The subject of Fig. 1 1» one is the famous nature studies of Sir Edwin Landseer, who has been already spoken of in the May, 1898. issue when we studied his “Alexander and Diogenes.”
It is worthy of note that there were eight persons in his immediate family who attained distinction as artuta; namely, his father, John Landseer, a famous engraver, whose lector on engrasing before the Royal Institute and whore persistent efforts did so much to raise the statu» of his art craft; his unde. Henry Landseer, a pointer; ihis eldest brother, Thomas, an engraver, who»«finest work is hia engraving of Rrtsi Bonbexir’s “Horae Fair,” and who has done so much, by hia reproductions of Sir FA win’s paintings, to make the latter well-known; his eldest sister, Mrs. Christmas; hi» sister* Jessie and Emma (Mrs. Mnokemtie), and his brother Charlos. At the age of fire years Edwin nude sketches showing his appreciation of animal character and humor; and at ten years made sketches which were exhibited in 1874 at the Royal Academy. He was the only English man honored by a gold medal from the World’s Exposition at PWfr* 1873. Thomas and Edwin tenderer wrote and illustrated several books for young people, among them being “Stories about Dew»,’* published in 1884. and “Stories Illustrative of Instinct of Animal»,” 1864. The qualities which show kinship between all forms of animal life are forcibly portrayed by Sir Edwin Landseer, and for this nuason hie pic- ture. appeal to human sympathies.Order now
The mother instinct of Wring protec- tion and comfort to tbe suffering offspring ia the attractive element of this picture, and ia enhanced by con- trast with the cool indifference of “paler familiar,” who b very evidently enjoy ing hi» melon, and has greedily provided himself with an- other piece of fruit, which is guarded betwren his hind paws. Grotesque os three creatures arc from a human standpoint, tha «xprcsadon of love la the touch nf nature ‘that make« “the whole world kin.” (Flora what ss this quoted?) \’o. S, “The IMphw Sibyl,” la one of the. wwwt pirat- ing (to the general beholder) of the works ot that giant among artiste, Michael Apgrlu. There is so much one wonld like to say about thu wonderful man, and re little spare to sty it in. that the best adviee is; “Rnid hia life by Grimm.” Michael Angulo was what is called a “universal genius”—he. too, like the girat ls«nurdo da Vinci, hi* friend, was a loader of all brunrhcs of art, -painting, sculpture, architecture, poetry, ami music. He very early produced a work—u.looping Cupid—which daocsvodoonnoi^curr of the antique, so classic was bis style. He attracted the attention of Lnretuo the Mngnlfiomt, whc became his [«iron, as did I’upes Julius II. aiul l’aal III. Ill* greatest architectural work wus 81. Peter’s at Rome, which work was undertaken in order to prepare u fitting place for th« magnlficwnt mausoleum Mii’hael Angelo had made for Pope Julius II.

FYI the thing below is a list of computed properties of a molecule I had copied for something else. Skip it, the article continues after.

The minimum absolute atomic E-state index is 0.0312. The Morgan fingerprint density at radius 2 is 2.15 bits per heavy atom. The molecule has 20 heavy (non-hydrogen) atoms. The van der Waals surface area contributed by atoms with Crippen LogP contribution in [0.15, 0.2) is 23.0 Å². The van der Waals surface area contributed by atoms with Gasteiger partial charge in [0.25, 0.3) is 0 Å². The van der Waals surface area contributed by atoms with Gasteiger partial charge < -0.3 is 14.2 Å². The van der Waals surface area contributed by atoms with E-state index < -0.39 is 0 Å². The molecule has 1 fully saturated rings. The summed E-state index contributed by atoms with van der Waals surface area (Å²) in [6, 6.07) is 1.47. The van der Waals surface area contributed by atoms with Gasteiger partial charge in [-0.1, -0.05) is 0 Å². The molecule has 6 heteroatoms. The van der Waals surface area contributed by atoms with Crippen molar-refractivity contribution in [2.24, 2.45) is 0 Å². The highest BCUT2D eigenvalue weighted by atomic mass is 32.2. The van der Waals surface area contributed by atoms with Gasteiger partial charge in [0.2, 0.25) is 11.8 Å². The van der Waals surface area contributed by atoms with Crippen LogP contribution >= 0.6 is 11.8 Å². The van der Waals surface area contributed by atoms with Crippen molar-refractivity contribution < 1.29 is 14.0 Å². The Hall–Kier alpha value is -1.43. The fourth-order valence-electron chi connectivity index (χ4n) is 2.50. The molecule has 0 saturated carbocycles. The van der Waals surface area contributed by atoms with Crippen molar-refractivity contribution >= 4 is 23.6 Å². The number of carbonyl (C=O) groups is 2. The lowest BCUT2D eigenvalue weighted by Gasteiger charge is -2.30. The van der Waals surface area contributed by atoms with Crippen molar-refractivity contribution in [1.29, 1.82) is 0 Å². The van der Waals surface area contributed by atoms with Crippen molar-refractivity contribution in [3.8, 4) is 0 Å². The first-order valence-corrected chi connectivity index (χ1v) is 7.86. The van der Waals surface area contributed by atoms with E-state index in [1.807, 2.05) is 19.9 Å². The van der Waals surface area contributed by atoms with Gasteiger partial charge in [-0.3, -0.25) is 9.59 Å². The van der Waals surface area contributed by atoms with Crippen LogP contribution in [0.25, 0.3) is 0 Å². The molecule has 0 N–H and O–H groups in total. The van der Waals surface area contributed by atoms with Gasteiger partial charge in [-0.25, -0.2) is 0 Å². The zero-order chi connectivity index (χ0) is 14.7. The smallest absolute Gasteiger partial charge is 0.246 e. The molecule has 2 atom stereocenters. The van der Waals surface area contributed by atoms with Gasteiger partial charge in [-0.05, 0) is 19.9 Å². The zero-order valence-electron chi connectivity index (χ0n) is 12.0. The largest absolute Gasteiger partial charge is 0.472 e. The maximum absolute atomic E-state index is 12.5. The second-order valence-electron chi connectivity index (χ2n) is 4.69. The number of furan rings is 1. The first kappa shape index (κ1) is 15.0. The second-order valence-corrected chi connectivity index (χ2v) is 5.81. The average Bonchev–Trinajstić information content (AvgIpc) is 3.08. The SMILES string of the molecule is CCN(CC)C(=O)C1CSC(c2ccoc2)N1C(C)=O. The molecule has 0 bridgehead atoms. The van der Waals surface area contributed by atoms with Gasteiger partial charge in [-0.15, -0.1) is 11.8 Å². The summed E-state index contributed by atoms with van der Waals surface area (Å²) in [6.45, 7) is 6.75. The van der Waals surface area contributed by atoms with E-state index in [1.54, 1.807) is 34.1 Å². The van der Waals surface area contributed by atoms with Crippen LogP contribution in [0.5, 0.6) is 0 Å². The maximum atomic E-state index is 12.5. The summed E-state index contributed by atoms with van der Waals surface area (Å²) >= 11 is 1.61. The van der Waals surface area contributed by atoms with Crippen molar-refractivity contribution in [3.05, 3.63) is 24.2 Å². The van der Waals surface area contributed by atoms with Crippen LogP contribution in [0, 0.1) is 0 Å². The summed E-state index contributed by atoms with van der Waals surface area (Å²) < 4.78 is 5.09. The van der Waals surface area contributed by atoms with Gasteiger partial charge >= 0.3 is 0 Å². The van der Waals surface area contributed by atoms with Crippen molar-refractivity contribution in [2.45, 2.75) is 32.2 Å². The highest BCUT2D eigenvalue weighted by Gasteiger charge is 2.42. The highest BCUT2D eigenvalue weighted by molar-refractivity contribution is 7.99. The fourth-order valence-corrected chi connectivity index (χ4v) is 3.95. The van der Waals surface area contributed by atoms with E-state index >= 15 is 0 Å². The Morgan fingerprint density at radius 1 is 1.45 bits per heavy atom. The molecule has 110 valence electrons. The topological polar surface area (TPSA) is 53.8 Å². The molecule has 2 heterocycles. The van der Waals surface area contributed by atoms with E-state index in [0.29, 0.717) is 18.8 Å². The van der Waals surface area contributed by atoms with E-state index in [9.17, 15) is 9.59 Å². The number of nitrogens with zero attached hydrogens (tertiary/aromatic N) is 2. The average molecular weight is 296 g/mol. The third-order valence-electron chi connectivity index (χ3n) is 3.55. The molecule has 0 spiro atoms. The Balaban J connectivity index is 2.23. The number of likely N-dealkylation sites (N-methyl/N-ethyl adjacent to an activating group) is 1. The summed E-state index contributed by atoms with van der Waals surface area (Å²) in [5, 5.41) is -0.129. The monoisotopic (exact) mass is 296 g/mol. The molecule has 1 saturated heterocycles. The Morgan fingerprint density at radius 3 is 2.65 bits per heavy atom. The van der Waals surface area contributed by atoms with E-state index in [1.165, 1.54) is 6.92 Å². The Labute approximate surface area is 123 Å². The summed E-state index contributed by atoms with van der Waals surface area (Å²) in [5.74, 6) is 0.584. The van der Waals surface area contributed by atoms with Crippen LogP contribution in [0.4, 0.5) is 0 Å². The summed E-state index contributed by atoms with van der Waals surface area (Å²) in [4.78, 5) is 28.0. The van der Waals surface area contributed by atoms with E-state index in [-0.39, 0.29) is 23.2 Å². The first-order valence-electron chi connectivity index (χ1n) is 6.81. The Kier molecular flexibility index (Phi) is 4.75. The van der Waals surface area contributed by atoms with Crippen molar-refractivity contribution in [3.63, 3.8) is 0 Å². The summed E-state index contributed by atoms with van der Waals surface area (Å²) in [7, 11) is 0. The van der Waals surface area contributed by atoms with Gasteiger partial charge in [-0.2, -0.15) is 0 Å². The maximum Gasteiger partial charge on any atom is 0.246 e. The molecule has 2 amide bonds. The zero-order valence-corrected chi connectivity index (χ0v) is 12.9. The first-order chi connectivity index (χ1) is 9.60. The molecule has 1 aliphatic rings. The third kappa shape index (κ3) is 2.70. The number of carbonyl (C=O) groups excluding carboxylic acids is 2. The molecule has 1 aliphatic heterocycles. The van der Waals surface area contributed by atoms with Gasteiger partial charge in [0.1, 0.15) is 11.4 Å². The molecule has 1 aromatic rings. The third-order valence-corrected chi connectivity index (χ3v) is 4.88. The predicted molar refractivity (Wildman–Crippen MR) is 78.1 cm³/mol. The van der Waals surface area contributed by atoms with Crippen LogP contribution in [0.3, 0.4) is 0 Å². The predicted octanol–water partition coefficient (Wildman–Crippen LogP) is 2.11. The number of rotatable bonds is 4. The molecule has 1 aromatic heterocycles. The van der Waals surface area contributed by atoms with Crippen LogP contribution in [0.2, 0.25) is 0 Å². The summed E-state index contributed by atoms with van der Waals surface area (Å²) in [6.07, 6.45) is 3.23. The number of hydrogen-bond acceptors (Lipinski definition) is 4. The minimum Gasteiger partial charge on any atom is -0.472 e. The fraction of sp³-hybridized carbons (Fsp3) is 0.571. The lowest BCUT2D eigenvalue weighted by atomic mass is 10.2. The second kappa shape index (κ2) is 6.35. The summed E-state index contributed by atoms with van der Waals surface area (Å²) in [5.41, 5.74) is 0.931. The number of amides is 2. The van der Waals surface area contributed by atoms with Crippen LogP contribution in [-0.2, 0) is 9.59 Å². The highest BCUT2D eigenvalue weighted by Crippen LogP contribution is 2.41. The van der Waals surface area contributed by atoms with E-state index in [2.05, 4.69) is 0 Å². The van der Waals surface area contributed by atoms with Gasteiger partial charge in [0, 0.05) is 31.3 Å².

The mausoleum was not plnmd there, however, but in the church of Sun IVtre ’it Vincoli, On this tomb is the colossal figure of Moses. Michael Angelo’s chief characteristics in art were grandeur and sublimity; “never before nor since” (says Grimm) “has there been so powerful a genius.” Yet he was capable of port raying grace and delicate beauty, as his figure of Eve at the Creation—on the ceiling of the Vatican proves. One lesson to be learned from Michael Angelo is that faithful preparation for life’s work is a necessity, and not disregarded by those of the greatest gifts. He was twelve years studying anatomy, and may be said to be the first artist to thoroughly understand it. His great cartoon of the “Battle of Pisa” shows his profound knowledge of the human body. We must mention his great paintings in the Sistinc chapel—“The Fall of the Angels,” over the gate, and the “Last Judgment,” at the opposite end.
These were done in fresco, as he never painted in oils, though some persons have tried hard to prove he did. He declared “that oil painting was an employment only fit for women* or idlers of mean capacity.” Another lesson from Michael Angelo is: “If you wish a thing well done, do it yourself”; for he made every pinter, file, and chisel used, in his sculptural work, and prepared his own colors, which was. unusual in these days. Michael Angelo is declared to be one of the most witty men of his time and a true poet. I hope you may read some of his sonnets, in translation at least, if never in the original. The sibvls painted by him are all of great strength and no small measure of grace of pose.
I will leave you to look up the story of the Roman ruler and the sibyl*, as also the story of the Delphic Oiaelo of he Greeks, then you will appreciate the expression on the face—and the attitude—of this one represented in Fig. 2 to a greater degree. You can see that this figure needed a different treatment from one painted to be framed and hung on a wall, for its position is architectural, sitting as she does at the springing of the arches. Michael Angelo was born on the sixth of March, 1475, and died the eighteenth of February, 1504, therefore being almost ninety years of age at his death.